Posted on by David G. Armstrong
Reduction in diabetic amputations: Teamwork Works!
Rev Esp Quimioter. 2014 Sep;27(3):170-9.
Reduction in diabetic amputations over 15 years in a defined Spain population. Benefits of a critical pathway approach and multidisciplinary team work.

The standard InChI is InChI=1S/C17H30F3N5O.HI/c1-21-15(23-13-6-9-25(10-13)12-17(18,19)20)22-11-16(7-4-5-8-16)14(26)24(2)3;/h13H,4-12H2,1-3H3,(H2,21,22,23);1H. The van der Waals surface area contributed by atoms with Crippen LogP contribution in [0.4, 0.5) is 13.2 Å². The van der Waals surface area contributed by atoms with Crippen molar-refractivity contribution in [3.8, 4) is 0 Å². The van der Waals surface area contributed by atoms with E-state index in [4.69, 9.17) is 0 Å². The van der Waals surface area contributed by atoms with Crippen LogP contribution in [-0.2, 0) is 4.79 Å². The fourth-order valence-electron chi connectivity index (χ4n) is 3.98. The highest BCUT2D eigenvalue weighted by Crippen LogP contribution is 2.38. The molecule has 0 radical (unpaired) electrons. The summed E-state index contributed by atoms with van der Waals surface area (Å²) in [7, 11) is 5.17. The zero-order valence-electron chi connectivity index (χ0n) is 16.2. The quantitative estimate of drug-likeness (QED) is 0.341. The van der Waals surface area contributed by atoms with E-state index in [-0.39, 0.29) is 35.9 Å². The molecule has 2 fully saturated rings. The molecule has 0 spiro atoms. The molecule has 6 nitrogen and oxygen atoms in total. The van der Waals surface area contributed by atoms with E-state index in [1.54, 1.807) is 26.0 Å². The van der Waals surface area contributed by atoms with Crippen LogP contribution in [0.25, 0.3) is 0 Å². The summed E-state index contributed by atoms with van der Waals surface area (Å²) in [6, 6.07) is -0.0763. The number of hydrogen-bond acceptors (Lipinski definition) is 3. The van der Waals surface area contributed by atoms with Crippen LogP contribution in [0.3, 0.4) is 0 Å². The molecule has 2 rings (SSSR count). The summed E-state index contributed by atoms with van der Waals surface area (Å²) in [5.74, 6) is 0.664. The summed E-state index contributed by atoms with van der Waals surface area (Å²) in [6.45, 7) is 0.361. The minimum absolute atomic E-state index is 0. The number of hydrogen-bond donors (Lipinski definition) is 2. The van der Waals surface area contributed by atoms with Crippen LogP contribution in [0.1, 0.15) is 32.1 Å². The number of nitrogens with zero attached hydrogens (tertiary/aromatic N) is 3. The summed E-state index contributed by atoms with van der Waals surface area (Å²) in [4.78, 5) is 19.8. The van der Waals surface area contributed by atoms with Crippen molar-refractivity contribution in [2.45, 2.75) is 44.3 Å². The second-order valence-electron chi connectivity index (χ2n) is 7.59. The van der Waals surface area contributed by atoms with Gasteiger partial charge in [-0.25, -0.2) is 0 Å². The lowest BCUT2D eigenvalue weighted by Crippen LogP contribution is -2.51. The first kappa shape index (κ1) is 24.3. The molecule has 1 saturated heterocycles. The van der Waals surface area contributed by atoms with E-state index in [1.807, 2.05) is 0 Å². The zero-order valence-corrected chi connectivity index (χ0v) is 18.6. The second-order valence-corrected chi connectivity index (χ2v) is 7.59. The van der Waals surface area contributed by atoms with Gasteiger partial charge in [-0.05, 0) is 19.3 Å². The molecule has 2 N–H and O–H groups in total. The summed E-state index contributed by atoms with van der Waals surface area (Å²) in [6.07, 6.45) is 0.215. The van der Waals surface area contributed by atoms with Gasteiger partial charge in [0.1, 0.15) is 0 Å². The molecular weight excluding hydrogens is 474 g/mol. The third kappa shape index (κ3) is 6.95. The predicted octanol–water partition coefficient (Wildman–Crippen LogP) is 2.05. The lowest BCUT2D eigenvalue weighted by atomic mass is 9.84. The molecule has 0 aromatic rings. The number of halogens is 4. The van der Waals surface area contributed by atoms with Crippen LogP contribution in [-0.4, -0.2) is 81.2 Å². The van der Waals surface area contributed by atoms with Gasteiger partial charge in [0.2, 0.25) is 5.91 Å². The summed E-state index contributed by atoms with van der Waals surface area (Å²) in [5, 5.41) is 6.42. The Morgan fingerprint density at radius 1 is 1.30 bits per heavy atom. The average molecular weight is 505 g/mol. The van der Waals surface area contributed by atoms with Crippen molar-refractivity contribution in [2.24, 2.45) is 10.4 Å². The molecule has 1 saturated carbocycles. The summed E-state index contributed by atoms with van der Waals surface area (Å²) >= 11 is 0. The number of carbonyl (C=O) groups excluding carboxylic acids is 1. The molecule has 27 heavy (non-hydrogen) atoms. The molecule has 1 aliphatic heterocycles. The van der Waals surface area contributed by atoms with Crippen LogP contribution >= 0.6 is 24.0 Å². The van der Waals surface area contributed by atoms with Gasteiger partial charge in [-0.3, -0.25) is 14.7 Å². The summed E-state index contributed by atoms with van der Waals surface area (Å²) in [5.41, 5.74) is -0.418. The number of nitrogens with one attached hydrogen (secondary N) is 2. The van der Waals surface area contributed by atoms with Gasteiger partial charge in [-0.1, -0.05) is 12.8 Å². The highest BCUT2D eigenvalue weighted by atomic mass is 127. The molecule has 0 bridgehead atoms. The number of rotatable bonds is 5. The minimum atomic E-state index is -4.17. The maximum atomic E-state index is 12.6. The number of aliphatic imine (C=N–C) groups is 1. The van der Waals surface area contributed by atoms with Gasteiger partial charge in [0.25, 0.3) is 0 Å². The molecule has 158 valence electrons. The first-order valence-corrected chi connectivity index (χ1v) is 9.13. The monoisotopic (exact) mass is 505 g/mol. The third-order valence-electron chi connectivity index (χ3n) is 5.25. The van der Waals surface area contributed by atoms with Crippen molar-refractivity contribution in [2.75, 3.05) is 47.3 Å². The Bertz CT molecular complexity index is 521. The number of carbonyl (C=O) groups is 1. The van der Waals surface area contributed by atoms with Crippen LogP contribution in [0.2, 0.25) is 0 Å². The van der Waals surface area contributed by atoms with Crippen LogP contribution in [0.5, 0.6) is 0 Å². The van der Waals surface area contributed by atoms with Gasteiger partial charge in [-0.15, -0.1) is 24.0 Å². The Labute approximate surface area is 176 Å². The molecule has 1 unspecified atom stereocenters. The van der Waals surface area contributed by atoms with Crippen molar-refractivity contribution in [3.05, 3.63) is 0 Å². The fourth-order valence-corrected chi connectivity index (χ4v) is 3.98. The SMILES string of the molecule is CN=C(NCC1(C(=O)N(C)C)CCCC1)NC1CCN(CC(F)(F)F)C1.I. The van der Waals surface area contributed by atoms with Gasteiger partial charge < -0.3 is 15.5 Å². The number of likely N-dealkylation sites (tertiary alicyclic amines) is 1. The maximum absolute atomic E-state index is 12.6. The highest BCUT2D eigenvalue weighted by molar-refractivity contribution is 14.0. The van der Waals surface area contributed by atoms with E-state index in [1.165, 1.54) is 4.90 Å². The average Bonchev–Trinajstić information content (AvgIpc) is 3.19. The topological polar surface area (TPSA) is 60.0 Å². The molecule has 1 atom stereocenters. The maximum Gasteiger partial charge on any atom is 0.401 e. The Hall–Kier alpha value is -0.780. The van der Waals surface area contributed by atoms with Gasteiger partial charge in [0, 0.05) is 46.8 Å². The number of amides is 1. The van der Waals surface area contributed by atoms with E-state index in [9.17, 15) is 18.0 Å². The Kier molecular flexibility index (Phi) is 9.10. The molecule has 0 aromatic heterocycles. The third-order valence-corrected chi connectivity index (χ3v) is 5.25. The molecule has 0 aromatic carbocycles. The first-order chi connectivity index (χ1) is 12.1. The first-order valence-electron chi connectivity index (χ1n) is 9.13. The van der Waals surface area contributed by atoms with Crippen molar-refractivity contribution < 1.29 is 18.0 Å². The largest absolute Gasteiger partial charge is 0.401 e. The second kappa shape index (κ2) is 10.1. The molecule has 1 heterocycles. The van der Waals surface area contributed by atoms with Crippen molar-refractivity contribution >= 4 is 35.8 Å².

Objective. To assess changes in diabetic lower-extremity amputations (LEA) rates in a defined population over a 15-year period, following a multidisciplinary approach including a critical pathway in an inpatient setting with standardized preoperative and postoperative care, as well as in an outpatient setting through the establishment of a diabetic foot clinic. Methods. This is a study of the incidence and types of LEAs performed in patients with diabetic foot disease complicated admitted to Morales Meseguer Hospital (Murcia, Spain), a large district general hospital, before (1998-2000) and after (2001-2012) of the introduction of better organized diabetes foot care. Hospital and clinic characteristics to the success of the programme are described. All cases of LEA in diabetic patients (1998-2012) within the area were identified by ICD-9-Clinical modification (CM) diagnostic codes. A chi square test was used to compare the frequency and level of amputations. Results. Over all inpatients with diabetes admitted with foot infections and gangrene, there was a significant decrease in the proportion of total major amputations (47%) and elective major amputations (66%) (p<0.001). The incidence of total major amputations rates per 100.000 of the general population fell with statistical significance (p=0.009). The biggest improvement in LEA incidence was seen in the reduction of major elective amputation with fell 60%, from 7.6 to 3.1 per 100,000 (p<0.001). Conclusions. Significant reductions in total and major amputations rates occurred over the 15-year period following improvements in foot care services included multidisciplinary teamwork (critical pathway and diabetic foot clinic).